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Published on September 12, 2016

Helping Children Work Through Fears

The start of school often brings anxious feelings

By Jaynie Wood, MS, Child Life Specialist, Cottage Children’s Medical Center

Jaynie Wood, MS, Child Life Specialist, Cottage Children’s Medical Center

The beginning of a school year can be the start of many new adventures. Often times, when faced with something new and unfamiliar, children may experience an underlying element of fear. When your child states they feel fear, it is important to acknowledge the feeling instead of saying “don’t be scared, there is nothing to be afraid of.”

Fear is defined as an unpleasant emotion caused by the belief someone or something is dangerous, likely to cause pain or a threat. If a child senses fear, adults need to resist telling them they do not feel that emotion, but rather determine why they are having anxious feelings and to help find a solution to resolve them.

Provide time to talk about the circumstances surrounding whatever is causing the fear. Allow the child to express their feelings at an age appropriate level. Pre-school-age children may express their feelings more openly than school-age children who may be more likely to act out their feelings.

It’s important to find a quiet space that is neutral to talk with your child or teen. Turn off the TV, video games, phones, and other distractions to focus on your child. Allow the time for the discussion to be natural and not forced. Children will share in their own time and when they feel you are really listening to what they have to say.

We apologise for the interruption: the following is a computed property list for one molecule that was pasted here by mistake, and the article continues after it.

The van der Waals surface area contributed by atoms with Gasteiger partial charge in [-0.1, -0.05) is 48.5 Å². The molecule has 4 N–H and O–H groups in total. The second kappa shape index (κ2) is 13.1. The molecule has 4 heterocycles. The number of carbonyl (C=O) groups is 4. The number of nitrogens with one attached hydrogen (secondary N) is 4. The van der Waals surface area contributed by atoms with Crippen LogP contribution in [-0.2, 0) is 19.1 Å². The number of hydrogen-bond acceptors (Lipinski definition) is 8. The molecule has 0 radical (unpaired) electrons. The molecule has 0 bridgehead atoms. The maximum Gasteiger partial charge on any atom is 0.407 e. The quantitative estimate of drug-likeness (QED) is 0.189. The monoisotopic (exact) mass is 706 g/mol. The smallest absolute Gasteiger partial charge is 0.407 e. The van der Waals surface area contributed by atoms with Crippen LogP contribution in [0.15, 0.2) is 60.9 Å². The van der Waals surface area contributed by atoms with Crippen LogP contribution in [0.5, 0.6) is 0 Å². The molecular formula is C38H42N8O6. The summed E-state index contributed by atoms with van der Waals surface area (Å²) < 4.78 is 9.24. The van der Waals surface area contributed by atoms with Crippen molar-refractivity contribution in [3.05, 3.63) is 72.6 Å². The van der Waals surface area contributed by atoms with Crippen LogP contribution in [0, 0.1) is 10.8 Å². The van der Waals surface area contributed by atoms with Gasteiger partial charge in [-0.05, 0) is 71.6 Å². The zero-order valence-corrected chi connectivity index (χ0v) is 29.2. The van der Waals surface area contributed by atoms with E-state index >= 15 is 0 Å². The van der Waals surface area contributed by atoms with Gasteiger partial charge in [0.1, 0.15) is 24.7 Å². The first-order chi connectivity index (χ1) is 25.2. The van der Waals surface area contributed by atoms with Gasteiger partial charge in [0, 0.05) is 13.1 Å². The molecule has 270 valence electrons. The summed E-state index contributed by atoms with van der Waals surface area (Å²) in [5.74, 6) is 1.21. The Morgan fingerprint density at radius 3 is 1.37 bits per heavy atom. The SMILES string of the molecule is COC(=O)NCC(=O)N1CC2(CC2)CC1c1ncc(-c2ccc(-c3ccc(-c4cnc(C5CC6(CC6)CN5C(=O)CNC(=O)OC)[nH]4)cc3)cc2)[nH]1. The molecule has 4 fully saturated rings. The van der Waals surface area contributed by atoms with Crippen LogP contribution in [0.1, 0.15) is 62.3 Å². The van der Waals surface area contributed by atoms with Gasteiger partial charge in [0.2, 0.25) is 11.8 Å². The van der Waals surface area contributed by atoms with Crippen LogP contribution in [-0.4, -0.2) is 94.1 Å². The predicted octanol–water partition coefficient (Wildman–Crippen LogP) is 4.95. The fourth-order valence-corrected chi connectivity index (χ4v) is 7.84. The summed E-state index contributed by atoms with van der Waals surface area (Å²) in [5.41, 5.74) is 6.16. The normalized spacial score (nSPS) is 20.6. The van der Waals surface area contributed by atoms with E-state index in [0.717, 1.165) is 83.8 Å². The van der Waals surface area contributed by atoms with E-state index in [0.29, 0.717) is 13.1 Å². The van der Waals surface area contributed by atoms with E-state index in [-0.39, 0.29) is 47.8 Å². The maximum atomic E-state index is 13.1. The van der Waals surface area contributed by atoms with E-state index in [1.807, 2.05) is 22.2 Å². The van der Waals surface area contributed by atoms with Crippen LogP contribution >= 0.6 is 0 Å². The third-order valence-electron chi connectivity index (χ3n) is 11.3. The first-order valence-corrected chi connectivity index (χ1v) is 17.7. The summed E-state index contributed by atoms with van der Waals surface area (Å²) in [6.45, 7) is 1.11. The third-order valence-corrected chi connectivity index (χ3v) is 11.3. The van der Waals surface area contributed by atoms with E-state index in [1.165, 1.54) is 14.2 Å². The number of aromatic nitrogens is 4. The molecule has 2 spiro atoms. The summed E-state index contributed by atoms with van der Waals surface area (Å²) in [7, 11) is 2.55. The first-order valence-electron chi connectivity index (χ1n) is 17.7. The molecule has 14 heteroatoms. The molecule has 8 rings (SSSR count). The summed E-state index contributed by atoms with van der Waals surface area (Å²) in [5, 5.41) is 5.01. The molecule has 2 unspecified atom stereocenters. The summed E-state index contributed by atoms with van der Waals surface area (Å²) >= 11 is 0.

Children look to the adults in their world for comfort and support, direction and clarity. When children are under stress and experiencing the body’s “fight or flight” response, they need support from adults to model positive coping skills.

Here are a few simple ways to help children with stressful situations and fear:

  • Make good eye contact to help children put their trust in you
  • Take slow, deep breaths and have them match your breathing. This will help them relax if they are becoming anxious
  • Use a soft, gentle voice and remain calm when talking

Keep in mind your child will take their cues from you, and your words and actions need to match. Give your child the gift of time, sincere listening and honest answers. That will build trust, and when your child trusts you they will feel safe to share their fears and concerns.

Jaynie Wood, MS, has worked with thousands of children during her 21 years as a Child Life Specialist for Cottage Children’s Medical Center and Santa Barbara Cottage Hospital.

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